It was a chance meeting with pianist Danilo Perez who was performing at the New Orleans jazz institution Snug Harbor that would change his trajectory. Sanders had been studying classical piano at the famed New Orleans Center for Creative Arts and asked Perez’s opinion on when and if he should change to the school’s celebrated jazz program. Perez’s answer was, “Now! Do it!” The next semester, Sanders was in the jazz program. The following year his trio was voted Best Ensemble, and Sanders himself won Best Soloist at the North Texas State Jazz Festival. In 2005 he appeared at the New Orleans Jazz and Heritage Festival and began performing regularly at local jazz clubs.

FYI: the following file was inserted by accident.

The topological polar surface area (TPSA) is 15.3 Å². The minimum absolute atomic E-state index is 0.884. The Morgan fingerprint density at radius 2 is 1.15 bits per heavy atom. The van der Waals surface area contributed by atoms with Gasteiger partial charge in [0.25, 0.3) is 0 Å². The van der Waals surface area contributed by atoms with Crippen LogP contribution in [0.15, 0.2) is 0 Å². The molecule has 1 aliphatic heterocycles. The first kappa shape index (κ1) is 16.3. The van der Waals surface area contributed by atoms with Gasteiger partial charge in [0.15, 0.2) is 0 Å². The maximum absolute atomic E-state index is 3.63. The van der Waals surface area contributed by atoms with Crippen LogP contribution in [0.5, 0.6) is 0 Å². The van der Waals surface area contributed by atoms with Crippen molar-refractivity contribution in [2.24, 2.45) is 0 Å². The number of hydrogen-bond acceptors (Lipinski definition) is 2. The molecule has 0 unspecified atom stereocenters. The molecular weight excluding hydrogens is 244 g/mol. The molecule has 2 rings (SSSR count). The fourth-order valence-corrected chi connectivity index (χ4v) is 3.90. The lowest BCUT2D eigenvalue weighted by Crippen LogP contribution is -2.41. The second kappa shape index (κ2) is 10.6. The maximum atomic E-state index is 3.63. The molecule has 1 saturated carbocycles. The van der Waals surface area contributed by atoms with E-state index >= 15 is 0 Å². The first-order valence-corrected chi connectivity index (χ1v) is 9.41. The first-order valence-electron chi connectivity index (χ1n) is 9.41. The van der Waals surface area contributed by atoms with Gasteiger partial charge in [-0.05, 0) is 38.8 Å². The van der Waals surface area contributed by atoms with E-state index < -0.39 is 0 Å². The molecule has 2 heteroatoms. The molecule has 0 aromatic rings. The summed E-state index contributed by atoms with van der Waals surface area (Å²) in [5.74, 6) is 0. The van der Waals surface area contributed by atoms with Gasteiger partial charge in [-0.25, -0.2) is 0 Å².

That same year would be an unusually poignant one for young Sanders. He experienced personal tragedy as he witnessed the devastation of Hurricane Katrina firsthand and the unrelated passing of his mother soon after. Though thoroughly shaken, his dedication, hard work and incredible talent earned Sanders a full scholarship to the New England Conservatory of Music. While at NEC, Nick won, for three consecutive years, the Eubie Blake International Piano Award for performance excellence of traditional American music. In 2012 he finished his Master of Music degree there after studying with the college’s exceptional staff including Danilo Perez – in a weird twist of fate as Perez was his original inspiration to study jazz – Jason Moran, John McNeil, Ran Blake, Cecil McBee and his now mentor, Fred Hersch.
Shortly after graduation, Sanders began work on his debut recordingNameless Neighbors with the help of Hersch, who produced the album and suggested Sunnyside check out the New Orleans artist.Sanders enlisted his trio – bassist Henry Fraser and drummer Connor Baker whom he met at the Conservatory – to interpret a collection of ten original compositions and three offbeat covers.